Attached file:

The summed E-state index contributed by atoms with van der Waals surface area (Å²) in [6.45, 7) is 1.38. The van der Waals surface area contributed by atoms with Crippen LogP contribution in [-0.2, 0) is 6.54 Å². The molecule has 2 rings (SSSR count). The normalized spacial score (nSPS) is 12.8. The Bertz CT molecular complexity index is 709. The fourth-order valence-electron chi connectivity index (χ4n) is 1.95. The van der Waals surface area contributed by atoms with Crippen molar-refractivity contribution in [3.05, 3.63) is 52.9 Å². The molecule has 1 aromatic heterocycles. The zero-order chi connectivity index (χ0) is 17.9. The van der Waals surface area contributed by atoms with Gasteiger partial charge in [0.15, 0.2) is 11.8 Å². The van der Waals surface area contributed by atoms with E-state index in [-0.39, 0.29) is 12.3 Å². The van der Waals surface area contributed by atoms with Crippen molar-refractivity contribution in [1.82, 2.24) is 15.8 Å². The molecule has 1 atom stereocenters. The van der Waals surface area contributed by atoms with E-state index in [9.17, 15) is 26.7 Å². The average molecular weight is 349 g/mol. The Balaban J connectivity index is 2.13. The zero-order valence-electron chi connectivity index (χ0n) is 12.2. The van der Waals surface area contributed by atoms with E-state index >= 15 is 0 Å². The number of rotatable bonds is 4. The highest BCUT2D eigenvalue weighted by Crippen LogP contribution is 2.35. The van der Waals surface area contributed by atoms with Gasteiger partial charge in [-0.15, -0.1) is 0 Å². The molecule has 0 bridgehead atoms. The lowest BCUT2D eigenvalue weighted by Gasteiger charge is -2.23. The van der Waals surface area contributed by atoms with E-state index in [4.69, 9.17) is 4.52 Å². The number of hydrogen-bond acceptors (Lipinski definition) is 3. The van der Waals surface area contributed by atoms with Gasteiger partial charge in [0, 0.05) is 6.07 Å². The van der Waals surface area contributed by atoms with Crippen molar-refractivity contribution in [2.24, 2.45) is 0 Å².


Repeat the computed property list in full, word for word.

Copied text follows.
The summed E-state index contributed by atoms with van der Waals surface area (Å²) in [6.45, 7) is 1.38. The van der Waals surface area contributed by atoms with Crippen LogP contribution in [-0.2, 0) is 6.54 Å². The molecule has 2 rings (SSSR count). The normalized spacial score (nSPS) is 12.8. The Bertz CT molecular complexity index is 709. The fourth-order valence-electron chi connectivity index (χ4n) is 1.95. The van der Waals surface area contributed by atoms with Crippen molar-refractivity contribution in [3.05, 3.63) is 52.9 Å². The molecule has 1 aromatic heterocycles. The zero-order chi connectivity index (χ0) is 17.9. The van der Waals surface area contributed by atoms with Gasteiger partial charge in [0.15, 0.2) is 11.8 Å². The van der Waals surface area contributed by atoms with E-state index in [-0.39, 0.29) is 12.3 Å². The van der Waals surface area contributed by atoms with Crippen molar-refractivity contribution in [1.82, 2.24) is 15.8 Å². The molecule has 1 atom stereocenters. The van der Waals surface area contributed by atoms with E-state index in [9.17, 15) is 26.7 Å². The average molecular weight is 349 g/mol. The Balaban J connectivity index is 2.13. The zero-order valence-electron chi connectivity index (χ0n) is 12.2. The van der Waals surface area contributed by atoms with E-state index >= 15 is 0 Å². The number of rotatable bonds is 4. The highest BCUT2D eigenvalue weighted by Crippen LogP contribution is 2.35. The van der Waals surface area contributed by atoms with Gasteiger partial charge in [-0.15, -0.1) is 0 Å². The molecule has 0 bridgehead atoms. The lowest BCUT2D eigenvalue weighted by Gasteiger charge is -2.23. The van der Waals surface area contributed by atoms with E-state index in [4.69, 9.17) is 4.52 Å². The number of hydrogen-bond acceptors (Lipinski definition) is 3. The van der Waals surface area contributed by atoms with Gasteiger partial charge in [0, 0.05) is 6.07 Å². The van der Waals surface area contributed by atoms with Crippen molar-refractivity contribution in [2.24, 2.45) is 0 Å².